4 years ago

NATURE QUEST - Columbia Land Conservancy

NATURE QUEST - Columbia Land Conservancy

Stay on the green trail

Stay on the green trail and pick east as your direction Time to head into the woods and make a connection Across the bridge and you’re onto the shale It’s important at this juncture that you bear right on the trail Please be careful as you come up to the rise If you fall down the cliff you can’t claim the prize The rocks are inviting and call you to sit Relax with the mountains just for a bit The path heads through the oaks so you can climb up Beneath your feet are leaves and many an acorn cup A tasty snack for squirrel, wild turkey and deer Chatter, gobble or snort in the distance you may hear The mountains to the left are the gentle Catskills In the foreground are barns, cattle and hills Then in the distance the Heldeberg Escarpment and Albany city Even on a crystal clear day the Plaza looks pretty bitty Land crisscrossed with old logging roads, tracks and trace Stay true to the green as you mark a steady pace See beds of white-tail deer as you carry on up the hill Listen for the sound of the pileated woodpeckers bill Soon you will be standing where green and red meet Take the red, go right and always follow your feet Your boots will stay dry as you cross another bridge Take a deep breath – you’re climbing up to the ridge Through a cool hemlock forest you will meander On the right, two large uprooted trees - take a gander They came down in the ice storm of 2008 The victims of wet ground, shallow roots and ice weight Oak Leaf and Acorn Some people say the real treasure is the view But don’t worry – we wouldn’t do that to you Look for the large tree of white pine There at the base the treasure box you shall find Hope you enjoyed this quick quest at Schor Check our other sites, there is more to explore The bark of eastern hemlock is rich in tannin and is used to soften animal skin to make leather. Schor Conservation Area Although a rotting log might not look like much on the surface They have a role in nature and serve a great purpose A decomposing log is a good habitat for animal and plant Home to mouse, fungus, moss, bacteria, beetle and ant Soon the trail becomes quite steep and tough Don’t be embarrassed – we all huff and puff! Watch for the red blaze as you come up the incline Bear to the right – don’t take the straight line 28 29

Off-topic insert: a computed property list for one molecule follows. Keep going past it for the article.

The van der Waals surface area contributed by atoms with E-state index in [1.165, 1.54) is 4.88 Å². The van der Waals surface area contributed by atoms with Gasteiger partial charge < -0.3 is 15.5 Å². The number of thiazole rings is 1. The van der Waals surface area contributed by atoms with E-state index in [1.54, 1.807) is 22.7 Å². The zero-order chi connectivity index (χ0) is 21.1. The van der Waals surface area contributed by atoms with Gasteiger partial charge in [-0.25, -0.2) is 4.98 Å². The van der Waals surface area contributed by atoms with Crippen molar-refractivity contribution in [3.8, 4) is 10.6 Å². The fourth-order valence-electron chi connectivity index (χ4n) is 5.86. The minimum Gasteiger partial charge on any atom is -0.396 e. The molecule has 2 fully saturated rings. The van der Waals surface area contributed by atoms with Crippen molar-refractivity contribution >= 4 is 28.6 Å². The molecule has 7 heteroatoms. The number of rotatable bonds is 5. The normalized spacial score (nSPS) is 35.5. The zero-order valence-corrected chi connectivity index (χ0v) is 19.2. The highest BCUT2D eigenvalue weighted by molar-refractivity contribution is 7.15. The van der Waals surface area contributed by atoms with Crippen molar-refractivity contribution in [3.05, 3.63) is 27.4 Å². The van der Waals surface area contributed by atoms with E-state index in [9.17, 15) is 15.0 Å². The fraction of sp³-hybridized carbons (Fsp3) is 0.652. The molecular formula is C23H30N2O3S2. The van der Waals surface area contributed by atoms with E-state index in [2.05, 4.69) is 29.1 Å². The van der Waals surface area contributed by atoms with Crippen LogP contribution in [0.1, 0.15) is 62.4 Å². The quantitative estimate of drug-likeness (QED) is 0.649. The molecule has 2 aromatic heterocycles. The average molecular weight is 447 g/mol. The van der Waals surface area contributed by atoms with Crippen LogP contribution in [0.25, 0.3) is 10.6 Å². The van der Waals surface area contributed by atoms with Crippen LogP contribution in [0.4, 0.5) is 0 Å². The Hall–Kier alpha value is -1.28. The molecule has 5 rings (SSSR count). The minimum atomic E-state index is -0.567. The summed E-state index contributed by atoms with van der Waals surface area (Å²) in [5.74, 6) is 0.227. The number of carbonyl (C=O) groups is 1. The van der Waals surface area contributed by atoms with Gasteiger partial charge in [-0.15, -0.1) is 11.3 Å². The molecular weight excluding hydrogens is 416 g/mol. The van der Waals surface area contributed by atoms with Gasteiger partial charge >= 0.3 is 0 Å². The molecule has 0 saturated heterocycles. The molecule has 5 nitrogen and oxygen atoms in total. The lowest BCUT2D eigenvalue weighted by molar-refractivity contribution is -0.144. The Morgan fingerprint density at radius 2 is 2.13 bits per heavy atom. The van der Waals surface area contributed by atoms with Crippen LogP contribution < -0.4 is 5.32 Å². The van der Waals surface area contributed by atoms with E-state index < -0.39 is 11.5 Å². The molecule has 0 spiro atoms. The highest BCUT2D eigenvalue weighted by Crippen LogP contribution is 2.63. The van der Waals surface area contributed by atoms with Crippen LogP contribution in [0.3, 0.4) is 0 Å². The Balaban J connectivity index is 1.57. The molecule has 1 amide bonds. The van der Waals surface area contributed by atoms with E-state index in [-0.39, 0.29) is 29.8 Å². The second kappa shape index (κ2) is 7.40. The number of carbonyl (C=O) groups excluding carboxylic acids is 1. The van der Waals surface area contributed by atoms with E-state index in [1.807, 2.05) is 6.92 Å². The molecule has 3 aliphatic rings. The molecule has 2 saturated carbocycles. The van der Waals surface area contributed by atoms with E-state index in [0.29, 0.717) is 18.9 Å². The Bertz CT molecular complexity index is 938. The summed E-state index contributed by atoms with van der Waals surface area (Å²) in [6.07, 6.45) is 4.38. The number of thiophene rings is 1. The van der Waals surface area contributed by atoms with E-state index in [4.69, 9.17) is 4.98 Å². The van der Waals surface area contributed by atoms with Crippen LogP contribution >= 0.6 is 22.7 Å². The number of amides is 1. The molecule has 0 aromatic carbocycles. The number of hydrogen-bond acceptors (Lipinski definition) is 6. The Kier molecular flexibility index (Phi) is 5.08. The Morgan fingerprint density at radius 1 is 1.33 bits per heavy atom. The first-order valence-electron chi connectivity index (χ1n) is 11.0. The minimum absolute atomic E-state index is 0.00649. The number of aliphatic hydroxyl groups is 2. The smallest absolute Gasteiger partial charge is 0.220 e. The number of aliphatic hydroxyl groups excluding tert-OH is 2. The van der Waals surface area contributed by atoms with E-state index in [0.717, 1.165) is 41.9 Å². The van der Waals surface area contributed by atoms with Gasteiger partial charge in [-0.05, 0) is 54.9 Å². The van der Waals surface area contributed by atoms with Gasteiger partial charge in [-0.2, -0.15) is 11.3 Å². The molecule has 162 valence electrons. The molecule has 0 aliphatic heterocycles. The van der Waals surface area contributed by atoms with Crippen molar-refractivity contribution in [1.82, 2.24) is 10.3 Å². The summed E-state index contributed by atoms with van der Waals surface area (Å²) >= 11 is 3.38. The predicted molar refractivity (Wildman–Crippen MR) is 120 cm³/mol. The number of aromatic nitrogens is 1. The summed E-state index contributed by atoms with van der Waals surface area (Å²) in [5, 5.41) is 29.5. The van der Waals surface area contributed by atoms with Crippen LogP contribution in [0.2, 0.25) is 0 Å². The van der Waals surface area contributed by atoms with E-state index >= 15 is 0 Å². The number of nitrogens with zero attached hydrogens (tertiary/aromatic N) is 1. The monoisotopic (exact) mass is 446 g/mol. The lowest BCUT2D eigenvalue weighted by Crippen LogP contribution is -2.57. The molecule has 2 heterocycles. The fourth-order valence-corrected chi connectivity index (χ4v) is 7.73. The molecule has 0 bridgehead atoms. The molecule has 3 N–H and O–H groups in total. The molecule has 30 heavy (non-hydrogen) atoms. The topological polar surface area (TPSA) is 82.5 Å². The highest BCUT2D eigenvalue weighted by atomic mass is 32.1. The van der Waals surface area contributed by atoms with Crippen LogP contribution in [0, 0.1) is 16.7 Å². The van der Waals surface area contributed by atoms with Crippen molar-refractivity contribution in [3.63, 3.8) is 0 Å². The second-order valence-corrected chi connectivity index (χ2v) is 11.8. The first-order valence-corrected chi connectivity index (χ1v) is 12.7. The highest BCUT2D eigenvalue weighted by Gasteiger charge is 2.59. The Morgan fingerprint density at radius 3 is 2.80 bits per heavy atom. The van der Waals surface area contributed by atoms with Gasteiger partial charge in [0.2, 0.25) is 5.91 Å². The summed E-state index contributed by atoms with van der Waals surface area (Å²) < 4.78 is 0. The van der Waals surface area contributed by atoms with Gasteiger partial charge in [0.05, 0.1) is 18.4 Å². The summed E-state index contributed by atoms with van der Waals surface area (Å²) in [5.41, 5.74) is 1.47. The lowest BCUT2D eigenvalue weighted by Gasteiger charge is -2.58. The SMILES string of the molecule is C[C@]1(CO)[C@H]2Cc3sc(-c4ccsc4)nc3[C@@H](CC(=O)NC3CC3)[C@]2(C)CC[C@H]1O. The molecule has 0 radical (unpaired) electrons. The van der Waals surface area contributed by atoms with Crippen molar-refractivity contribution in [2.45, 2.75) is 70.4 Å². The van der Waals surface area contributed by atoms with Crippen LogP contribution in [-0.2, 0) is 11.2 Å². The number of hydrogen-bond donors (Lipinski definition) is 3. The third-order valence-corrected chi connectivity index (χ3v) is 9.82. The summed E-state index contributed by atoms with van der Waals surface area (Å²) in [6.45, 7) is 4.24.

Siegel-Kline Kill Conservation Area 1452 County Route 21 (Garage Place), Ghent Approximately 1/2 mile west of Ghent Town Hall. Begin your quest at the green trail heading to the north Walk through a working farm field as you set forth Today the site is used to harvest cuttings of hay It produced corn and was a dairy back in the day John Aiken owned this field known as the “40 acre lot” A farmhouse to the west and a barn close to this spot What once was prime pasture for many a cowherd Now is wonderful habitat for species of grassland bird You’ll soon notice the trail splits in a short ways Stay to the right and keep on the green blaze The trail starts to get a little brushy and shrubby on the side The upland meadow from the floodplain forest it does divide Bypass two trail spurs on the right marked with blue Joe-pye weed and goldenrod the path goes right through This is a good place to look for signs of cottontail rabbit Clean bit stems and tracks point to where they inhabit Take the third blue trail towards the stream called the Kline Kill Where over the years many fishermen have tried their skill The symbol for the Siegel-Kline Kill area is the brown trout The trees by the water please take a moment to check out Many eastern cottonwoods line the Kline Kill’s shore Red maple, white oak and some mighty sycamore They like their feet kind of wet and don’t mind a little flood River otters like this place too and slide on the banks of mud The “kill” in Kline Kill comes from the Dutch language and means riverbed or water channel. Joe-Pye Weed Our friend Lauren likes to watch the water when she visits She won’t sit, just stand and let the stream raise her spirits Something about the way the water rushes and moves Worries wash away and your mood suddenly improves Time to turn back around to search for that which you seek In the spring, look by the trail for skunk cabbage and wild leek At the juncture, take a right hand turn on the green trail Here large colonies of goldenrod plants do prevail Don’t blame beautiful goldenrod when you sneeze It’s ragweed that causes allergies and you to wheeze Look on the goldenrod plant stem for a round gall A tiny fly spends the winter “sleeping” within that ball Towhees, sparrows, and warblers can be seen in this zone Where dogwood and other scrubby bushes have grown Continue around the trail through the grassy countryside Where American kestrels and red-tail hawks preside Soon you’ll come to the red trail and a hill to behold Head up the hill with its sides quite steep and bold At the top you may want to stop and take a breather As you look back upon one of the sites finest features Brush and shrubs cleared for sledding on the snow all white A “Thanks” to the community and the Siegel’s for this site Young Samantha likes to run down this hill in a great rush Even when it’s a cold day in March with lots of slush Also a nice place when it’s warm with sun shining Smell the fresh cut hay as you stretch out reclining Listen to the buzzing of the cicadas and crickets And birds singing and chirping from the thickets When crushed, skunk cabbage leaves release an odor of rotten meat. This attracts pollinating insects. Siegel-Kline Kill Conservation Area 30 31

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